Do you like to run? Then run. You do not have to run. It is not mandatory. If you like swinging kettlebells, do that. The options are endless. But do what you like, not what you think you need to do because you read it from a non reputable source. Since you are reading this blog, it is safe to assume you know how to root out decent information.
Next, there are a 6 basic movement patterns, according to Mel Siff in Supertraining. You have the squat, lunge, push, pull, twist and bend. The last one is also called a hinge, or a deadlift. If you can’t do some of those, they might constitute a good goal for you. If you can do them, focus on doing more, doing more in less time, or doing more weight. Over time, all those numbers will increase.
Things to remember
By the time the day comes for you to start gymming, here are some good things to remember.
When you get there and find the judgmental crowd, you will hear a lot of things.
“You need to wear a weight belt.”
“You need to fix your form to my standards,” but not in those words.
Sometimes they will look at your butt in silence.
How do you handle that? I have seen a few different ways from various female friends of mine. Keep in mind the response is influenced by the annoyance, disgust or discomfort you are facing.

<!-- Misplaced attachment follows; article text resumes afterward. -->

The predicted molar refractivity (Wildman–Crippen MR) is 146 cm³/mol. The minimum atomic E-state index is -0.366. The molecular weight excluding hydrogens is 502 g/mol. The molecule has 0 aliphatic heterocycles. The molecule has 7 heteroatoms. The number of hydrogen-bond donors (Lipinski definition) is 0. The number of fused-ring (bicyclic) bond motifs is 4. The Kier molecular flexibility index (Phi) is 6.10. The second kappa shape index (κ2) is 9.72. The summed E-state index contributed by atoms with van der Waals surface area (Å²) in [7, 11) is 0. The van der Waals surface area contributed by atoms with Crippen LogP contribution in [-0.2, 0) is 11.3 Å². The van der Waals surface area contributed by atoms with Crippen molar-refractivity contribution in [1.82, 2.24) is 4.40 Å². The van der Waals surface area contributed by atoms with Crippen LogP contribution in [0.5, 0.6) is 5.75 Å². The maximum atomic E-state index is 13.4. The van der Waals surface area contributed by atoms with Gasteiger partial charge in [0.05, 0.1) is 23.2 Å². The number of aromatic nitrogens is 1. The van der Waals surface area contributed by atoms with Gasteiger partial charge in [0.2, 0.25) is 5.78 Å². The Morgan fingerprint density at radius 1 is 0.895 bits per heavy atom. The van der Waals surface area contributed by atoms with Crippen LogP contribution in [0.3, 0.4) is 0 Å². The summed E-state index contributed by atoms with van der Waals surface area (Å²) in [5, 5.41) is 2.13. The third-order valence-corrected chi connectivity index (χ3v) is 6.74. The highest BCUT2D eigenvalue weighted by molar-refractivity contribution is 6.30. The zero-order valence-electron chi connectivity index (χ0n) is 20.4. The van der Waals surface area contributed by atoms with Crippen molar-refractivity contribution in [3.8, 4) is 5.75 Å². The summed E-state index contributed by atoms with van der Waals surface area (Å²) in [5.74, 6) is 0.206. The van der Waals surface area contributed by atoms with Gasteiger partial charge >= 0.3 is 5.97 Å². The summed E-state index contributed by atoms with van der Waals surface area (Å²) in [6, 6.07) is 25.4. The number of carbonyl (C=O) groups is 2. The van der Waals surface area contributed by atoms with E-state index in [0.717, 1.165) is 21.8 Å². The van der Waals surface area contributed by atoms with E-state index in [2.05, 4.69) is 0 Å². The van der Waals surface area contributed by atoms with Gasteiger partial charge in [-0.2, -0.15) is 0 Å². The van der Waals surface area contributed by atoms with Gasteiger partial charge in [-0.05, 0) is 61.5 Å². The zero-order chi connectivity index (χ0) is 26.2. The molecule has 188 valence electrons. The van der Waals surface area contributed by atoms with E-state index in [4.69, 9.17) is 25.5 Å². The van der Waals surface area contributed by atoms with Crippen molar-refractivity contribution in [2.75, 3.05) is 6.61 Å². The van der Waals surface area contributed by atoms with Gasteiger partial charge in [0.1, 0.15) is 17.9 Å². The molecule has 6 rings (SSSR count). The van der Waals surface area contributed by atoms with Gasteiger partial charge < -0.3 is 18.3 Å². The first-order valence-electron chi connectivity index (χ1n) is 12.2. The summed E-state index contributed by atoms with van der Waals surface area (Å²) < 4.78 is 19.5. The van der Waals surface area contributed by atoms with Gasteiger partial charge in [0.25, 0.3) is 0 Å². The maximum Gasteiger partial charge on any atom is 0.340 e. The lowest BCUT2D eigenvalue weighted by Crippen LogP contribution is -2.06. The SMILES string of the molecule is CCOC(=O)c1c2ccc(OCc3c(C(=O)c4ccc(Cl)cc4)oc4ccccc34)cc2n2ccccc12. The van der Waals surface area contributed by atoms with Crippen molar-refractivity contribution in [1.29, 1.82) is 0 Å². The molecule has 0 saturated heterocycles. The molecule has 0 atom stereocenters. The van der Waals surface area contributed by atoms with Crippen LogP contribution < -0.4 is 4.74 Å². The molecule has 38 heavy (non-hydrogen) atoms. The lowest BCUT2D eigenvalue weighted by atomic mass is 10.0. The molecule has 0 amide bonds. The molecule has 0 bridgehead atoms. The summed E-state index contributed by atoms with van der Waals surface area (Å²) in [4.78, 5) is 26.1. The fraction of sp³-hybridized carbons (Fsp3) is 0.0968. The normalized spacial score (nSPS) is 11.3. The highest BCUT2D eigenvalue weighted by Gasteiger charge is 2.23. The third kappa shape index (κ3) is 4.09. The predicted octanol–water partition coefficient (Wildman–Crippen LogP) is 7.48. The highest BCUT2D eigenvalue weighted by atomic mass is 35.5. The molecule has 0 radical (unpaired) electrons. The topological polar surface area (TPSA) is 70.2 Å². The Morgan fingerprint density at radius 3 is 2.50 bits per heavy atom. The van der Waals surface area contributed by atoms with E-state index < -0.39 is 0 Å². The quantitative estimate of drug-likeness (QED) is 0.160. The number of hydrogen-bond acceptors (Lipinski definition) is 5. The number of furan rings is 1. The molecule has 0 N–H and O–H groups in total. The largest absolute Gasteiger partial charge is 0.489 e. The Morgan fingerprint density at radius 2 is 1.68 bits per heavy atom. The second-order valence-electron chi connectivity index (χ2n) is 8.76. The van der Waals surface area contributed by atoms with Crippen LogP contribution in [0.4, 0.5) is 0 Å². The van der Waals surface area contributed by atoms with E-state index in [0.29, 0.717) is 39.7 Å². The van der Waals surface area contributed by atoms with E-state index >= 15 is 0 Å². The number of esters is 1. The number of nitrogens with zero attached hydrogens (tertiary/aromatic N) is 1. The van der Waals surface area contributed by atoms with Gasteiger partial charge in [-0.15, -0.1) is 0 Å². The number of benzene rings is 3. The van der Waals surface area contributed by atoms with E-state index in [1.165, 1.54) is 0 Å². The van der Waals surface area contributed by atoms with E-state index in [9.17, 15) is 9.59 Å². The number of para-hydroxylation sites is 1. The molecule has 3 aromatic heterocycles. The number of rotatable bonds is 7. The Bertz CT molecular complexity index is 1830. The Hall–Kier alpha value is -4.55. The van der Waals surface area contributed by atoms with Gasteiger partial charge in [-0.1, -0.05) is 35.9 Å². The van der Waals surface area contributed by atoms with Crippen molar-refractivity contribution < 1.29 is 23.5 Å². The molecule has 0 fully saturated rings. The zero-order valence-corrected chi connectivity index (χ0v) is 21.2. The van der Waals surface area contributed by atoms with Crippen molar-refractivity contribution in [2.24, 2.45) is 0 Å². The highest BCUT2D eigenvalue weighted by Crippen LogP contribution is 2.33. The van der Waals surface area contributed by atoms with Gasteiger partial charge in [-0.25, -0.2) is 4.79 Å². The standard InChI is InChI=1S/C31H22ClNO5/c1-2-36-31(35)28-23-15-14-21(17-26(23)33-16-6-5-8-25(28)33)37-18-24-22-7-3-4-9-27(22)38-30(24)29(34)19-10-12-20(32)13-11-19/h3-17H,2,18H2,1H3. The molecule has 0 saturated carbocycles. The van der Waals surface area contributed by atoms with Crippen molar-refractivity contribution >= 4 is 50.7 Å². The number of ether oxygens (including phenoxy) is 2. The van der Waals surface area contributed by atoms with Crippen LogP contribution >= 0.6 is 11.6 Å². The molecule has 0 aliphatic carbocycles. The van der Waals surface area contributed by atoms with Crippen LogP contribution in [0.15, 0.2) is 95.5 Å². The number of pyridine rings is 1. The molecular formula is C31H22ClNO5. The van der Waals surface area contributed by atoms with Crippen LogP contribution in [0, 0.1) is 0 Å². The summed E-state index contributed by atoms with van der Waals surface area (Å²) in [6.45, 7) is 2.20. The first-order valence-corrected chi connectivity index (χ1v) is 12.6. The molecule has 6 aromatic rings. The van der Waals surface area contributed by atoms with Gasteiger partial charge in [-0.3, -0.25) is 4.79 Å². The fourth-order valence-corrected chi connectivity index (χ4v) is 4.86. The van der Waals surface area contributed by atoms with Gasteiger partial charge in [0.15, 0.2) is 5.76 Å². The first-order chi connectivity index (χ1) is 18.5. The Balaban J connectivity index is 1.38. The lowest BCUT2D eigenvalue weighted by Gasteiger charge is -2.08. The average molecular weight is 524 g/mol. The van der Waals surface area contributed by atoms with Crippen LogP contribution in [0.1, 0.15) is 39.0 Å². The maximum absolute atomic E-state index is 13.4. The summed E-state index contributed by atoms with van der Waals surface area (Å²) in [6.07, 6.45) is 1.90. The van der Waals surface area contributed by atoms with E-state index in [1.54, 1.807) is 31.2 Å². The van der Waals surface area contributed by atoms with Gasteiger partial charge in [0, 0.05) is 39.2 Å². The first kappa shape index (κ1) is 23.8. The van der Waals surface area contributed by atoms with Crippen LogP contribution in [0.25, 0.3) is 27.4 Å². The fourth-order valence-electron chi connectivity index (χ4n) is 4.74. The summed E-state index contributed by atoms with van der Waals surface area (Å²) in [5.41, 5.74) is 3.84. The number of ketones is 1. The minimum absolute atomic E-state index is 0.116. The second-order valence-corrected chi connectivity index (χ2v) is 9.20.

And if you are in a situation where you are uncomfortable or in fear, tell the manager. Their job is to make the gym comfortable for you. And you don’t have to play that shit.
The Form Police
If you are in a situation where someone decides to critique your form, you have a few different responses at your disposal. Each of them will end the situation pretty well, and I have seen them first hand.
“Cool story, bro.”
“I don’t tell you how to lift, do I?”
“I wasn’t aware I had asked, but thanks.”
“Thanks” is always a good first option. Use the others if they persist. But whatever you do, don’t let it stop you from doing your own thing. Keep focused on you.